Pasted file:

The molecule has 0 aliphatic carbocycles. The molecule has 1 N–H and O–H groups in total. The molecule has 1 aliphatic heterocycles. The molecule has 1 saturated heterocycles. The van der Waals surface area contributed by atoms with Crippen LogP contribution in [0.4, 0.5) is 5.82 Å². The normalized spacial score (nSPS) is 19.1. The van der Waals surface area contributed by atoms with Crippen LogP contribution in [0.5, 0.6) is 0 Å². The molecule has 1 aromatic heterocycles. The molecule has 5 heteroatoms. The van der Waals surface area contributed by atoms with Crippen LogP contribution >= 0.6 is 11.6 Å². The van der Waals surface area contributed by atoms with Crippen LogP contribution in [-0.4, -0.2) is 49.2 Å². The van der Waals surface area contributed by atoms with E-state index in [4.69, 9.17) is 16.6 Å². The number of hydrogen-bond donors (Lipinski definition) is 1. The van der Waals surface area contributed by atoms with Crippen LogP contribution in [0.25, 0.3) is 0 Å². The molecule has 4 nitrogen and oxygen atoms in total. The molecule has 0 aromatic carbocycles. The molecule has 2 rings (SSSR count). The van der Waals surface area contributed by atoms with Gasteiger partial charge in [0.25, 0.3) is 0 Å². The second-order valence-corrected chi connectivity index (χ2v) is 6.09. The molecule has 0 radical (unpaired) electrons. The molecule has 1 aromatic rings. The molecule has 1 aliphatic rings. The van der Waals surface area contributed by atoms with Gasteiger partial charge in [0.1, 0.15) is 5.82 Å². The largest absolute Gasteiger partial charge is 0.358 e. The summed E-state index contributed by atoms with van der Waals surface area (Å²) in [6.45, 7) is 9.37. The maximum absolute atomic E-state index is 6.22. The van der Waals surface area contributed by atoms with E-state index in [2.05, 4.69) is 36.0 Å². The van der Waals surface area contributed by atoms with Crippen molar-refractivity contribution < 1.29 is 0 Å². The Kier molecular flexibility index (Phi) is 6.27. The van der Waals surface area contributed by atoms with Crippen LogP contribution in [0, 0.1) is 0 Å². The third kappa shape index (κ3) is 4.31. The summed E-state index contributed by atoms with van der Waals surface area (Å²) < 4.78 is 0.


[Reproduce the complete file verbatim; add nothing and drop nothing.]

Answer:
The molecule has 0 aliphatic carbocycles. The molecule has 1 N–H and O–H groups in total. The molecule has 1 aliphatic heterocycles. The molecule has 1 saturated heterocycles. The van der Waals surface area contributed by atoms with Crippen LogP contribution in [0.4, 0.5) is 5.82 Å². The normalized spacial score (nSPS) is 19.1. The van der Waals surface area contributed by atoms with Crippen LogP contribution in [0.5, 0.6) is 0 Å². The molecule has 1 aromatic heterocycles. The molecule has 5 heteroatoms. The van der Waals surface area contributed by atoms with Crippen LogP contribution >= 0.6 is 11.6 Å². The van der Waals surface area contributed by atoms with Crippen LogP contribution in [-0.4, -0.2) is 49.2 Å². The van der Waals surface area contributed by atoms with E-state index in [4.69, 9.17) is 16.6 Å². The number of hydrogen-bond donors (Lipinski definition) is 1. The van der Waals surface area contributed by atoms with Crippen LogP contribution in [0.25, 0.3) is 0 Å². The molecule has 4 nitrogen and oxygen atoms in total. The molecule has 0 aromatic carbocycles. The molecule has 2 rings (SSSR count). The van der Waals surface area contributed by atoms with Gasteiger partial charge in [0.25, 0.3) is 0 Å². The second-order valence-corrected chi connectivity index (χ2v) is 6.09. The molecule has 0 radical (unpaired) electrons. The molecule has 1 aromatic rings. The molecule has 1 aliphatic rings. The van der Waals surface area contributed by atoms with Gasteiger partial charge in [0.1, 0.15) is 5.82 Å². The largest absolute Gasteiger partial charge is 0.358 e. The summed E-state index contributed by atoms with van der Waals surface area (Å²) in [6.45, 7) is 9.37. The maximum absolute atomic E-state index is 6.22. The van der Waals surface area contributed by atoms with E-state index in [2.05, 4.69) is 36.0 Å². The van der Waals surface area contributed by atoms with Crippen molar-refractivity contribution < 1.29 is 0 Å². The Kier molecular flexibility index (Phi) is 6.27. The van der Waals surface area contributed by atoms with Crippen LogP contribution in [0, 0.1) is 0 Å². The third kappa shape index (κ3) is 4.31. The summed E-state index contributed by atoms with van der Waals surface area (Å²) < 4.78 is 0.